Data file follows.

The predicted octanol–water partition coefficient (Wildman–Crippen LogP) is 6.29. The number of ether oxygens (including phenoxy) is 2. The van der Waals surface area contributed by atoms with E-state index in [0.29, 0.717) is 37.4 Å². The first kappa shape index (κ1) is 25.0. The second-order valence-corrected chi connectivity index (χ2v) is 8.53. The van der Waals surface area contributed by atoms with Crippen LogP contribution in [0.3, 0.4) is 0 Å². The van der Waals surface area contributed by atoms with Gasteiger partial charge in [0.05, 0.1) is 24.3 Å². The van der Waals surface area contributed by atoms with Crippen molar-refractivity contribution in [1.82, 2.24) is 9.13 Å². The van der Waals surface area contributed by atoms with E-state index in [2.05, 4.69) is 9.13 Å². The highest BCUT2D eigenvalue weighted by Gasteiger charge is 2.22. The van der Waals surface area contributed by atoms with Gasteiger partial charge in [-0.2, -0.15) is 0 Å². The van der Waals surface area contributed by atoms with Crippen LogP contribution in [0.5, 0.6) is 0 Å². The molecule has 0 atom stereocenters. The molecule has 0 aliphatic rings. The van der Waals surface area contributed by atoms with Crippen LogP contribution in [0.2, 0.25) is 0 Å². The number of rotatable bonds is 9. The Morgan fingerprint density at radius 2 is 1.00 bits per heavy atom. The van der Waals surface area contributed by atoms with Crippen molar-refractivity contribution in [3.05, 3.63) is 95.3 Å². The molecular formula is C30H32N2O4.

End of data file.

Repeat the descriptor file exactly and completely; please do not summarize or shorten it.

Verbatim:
The predicted octanol–water partition coefficient (Wildman–Crippen LogP) is 6.29. The number of ether oxygens (including phenoxy) is 2. The van der Waals surface area contributed by atoms with E-state index in [0.29, 0.717) is 37.4 Å². The first kappa shape index (κ1) is 25.0. The second-order valence-corrected chi connectivity index (χ2v) is 8.53. The van der Waals surface area contributed by atoms with Crippen LogP contribution in [0.3, 0.4) is 0 Å². The van der Waals surface area contributed by atoms with Gasteiger partial charge in [0.05, 0.1) is 24.3 Å². The van der Waals surface area contributed by atoms with Crippen molar-refractivity contribution in [1.82, 2.24) is 9.13 Å². The van der Waals surface area contributed by atoms with E-state index in [2.05, 4.69) is 9.13 Å². The highest BCUT2D eigenvalue weighted by Gasteiger charge is 2.22. The van der Waals surface area contributed by atoms with Gasteiger partial charge in [-0.2, -0.15) is 0 Å². The van der Waals surface area contributed by atoms with Crippen LogP contribution in [0.5, 0.6) is 0 Å². The molecule has 0 atom stereocenters. The molecule has 0 aliphatic rings. The van der Waals surface area contributed by atoms with Crippen LogP contribution in [0.2, 0.25) is 0 Å². The number of rotatable bonds is 9. The Morgan fingerprint density at radius 2 is 1.00 bits per heavy atom. The van der Waals surface area contributed by atoms with Crippen molar-refractivity contribution in [3.05, 3.63) is 95.3 Å². The molecular formula is C30H32N2O4.